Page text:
One of the advantages of gardening for more than three decades is that you gain experience with so many varieties. In answer to the question of whether it is better to choose hybrid (F1) or open-pollinated seeds, I say both. It falls to you as a gardener to determine what you need in a variety, and there are places for both hybrids and heirlooms (historic open-pollinated varieties) in most gardens.
First, a quick review of terms, which apply only to seed-propagated crops. Open-pollinated varieties are so stable, genetically speaking, that you can grow and save your own seed, thus gaining a self-sufficiency edge and possibly breeding (through selection) a variety with superior adaptation to your particular garden. Hybrids are the first-generation result of planned crosses between specially selected parents. This planned parentage results in a single generation of seed with special characteristics, such as cold tolerance, fast maturity, disease resistance, productivity, fruit size or color, the overall effect of which is often called "hybrid vigor." Sometimes you need it, and sometimes you don’t.
Best Open-Pollinated Crops
Three categories of popular garden vegetables will give good satisfaction when grown from high-quality open-pollinated varieties.
- Peas, beans, and most other legumes have been so carefully bred through selection that great-tasting, productive varieties with a high level of disease resistance are available as open-pollinated seeds.
- Leafy lettuces are so good that you can stick with open-pollinated varieties; many mesclun mixtures include open-pollinated strains escarole, kale, and mustard.
- Vegetables that are harvested when fully ripe, for example winter squash, melons and tomatoes. To keep a great strain going, all you must do is save some seeds from your best fruits every 3 years or so.
Best Hybrid Crops for Gardeners
But what if your summers are too short and cool to grow melons? For many gardeners, faster maturation times are the top reason for choosing hybrids. For example, where summers are short and cool, you will need fast-maturing hybrids of most vegetables of tropical ancestry, including capsicum, tomato, eggplant, sweet corn and butternut squash. With these crops, fast-maturing, cold-tolerant hybrids can mean the difference between success and failure.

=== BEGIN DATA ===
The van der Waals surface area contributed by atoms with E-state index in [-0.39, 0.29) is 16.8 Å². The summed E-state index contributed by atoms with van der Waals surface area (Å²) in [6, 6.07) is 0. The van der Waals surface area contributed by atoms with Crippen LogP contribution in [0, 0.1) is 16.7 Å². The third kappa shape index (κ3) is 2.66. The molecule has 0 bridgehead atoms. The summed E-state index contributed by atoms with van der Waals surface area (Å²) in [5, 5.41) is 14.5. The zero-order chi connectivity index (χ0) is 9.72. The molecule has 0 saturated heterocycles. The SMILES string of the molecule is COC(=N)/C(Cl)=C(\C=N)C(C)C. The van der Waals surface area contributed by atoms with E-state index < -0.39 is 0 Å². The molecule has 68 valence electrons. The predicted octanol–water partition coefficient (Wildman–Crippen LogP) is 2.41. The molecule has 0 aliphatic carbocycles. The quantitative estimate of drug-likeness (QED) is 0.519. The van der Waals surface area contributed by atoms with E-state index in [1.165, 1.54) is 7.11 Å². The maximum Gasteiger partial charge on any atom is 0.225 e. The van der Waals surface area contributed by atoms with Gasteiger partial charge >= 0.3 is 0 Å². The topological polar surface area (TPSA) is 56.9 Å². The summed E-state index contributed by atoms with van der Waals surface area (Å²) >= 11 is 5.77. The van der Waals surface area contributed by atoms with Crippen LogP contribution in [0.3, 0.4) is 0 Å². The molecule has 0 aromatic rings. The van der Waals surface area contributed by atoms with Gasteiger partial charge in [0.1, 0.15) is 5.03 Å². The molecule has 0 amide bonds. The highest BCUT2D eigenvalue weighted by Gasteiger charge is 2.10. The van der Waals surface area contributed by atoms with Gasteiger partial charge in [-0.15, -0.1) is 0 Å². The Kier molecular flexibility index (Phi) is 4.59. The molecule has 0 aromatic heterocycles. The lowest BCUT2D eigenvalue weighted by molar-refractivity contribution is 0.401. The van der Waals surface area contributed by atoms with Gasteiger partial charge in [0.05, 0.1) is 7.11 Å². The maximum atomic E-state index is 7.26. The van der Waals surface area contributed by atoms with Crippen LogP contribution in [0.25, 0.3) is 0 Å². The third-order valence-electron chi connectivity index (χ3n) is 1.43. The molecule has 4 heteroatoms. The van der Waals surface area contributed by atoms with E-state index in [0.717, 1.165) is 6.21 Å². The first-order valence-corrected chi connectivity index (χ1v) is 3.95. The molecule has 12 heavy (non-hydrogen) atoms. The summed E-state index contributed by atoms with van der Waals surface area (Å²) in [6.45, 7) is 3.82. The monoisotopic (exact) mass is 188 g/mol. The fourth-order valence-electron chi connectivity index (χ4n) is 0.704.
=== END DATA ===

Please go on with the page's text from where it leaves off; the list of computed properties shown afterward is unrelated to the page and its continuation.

You might also opt for hybrids when you need a specific form of disease resistance that is only available in a hybrid package. For example, most gardeners in warm climates need fusarium (F) resistance in tomato, because tomato fusarium is a common fungus in otherwise healthy organic soil where winters are mild. Genetic resistance to viruses of capsicum is hugely important in many hot summer climates, and hybrids have it.
Then there are vegetables for which the open-pollinated varieties are simply not very good. "Good" is a subjective word, but in the case of broccoli and other cabbage family crops, the slow growth rate and lack of uniformity among many open-pollinated strains make them inferior to most hybrids. Justifiably, hybrid varieties of broccoli, cabbage and cauliflower outnumber open-pollinated varieties by 10 to 1 in seed catalogs. The encouraging news is that organic seed of traditionally-bred cabbage family hybrids is increasingly available. The same goes for capsicum, which greatly benefit from the hybrid edge.
Learn With Sure Things
A number of popular crops – carrots, beetroot, spinach, and bulb onions, for example – involve a choice between hybrid and open-pollinated varieties. If you are a new gardener, working in soil that is in the early stages of organic improvement, I suggest learning with hybrid capsicum, squash and tomatoes, which are usually quite dependable and uniform, and thus easier to grow. Then, once you learn how a certain crop grows in your garden, start looking into open-pollinated strains to see if they are equally pleasing when grown in your garden.
My advice to experienced gardeners is to keep trying new things, and don’t let labels stand in your way. The longer I garden, the more excellent open-pollinated strains intrigue me, so a little more of my garden goes open pollinated every year. But I also know that my garden is at its best when the broccoli, capsicum and sweet corn growing there are hybrids.
[You may also be interested in Jeremy's articles on hybrid seeds: Part 1: My Year of Growing F1 Varieties and Part 2: Where Your Seed Comes From]
By Barbara Pleasant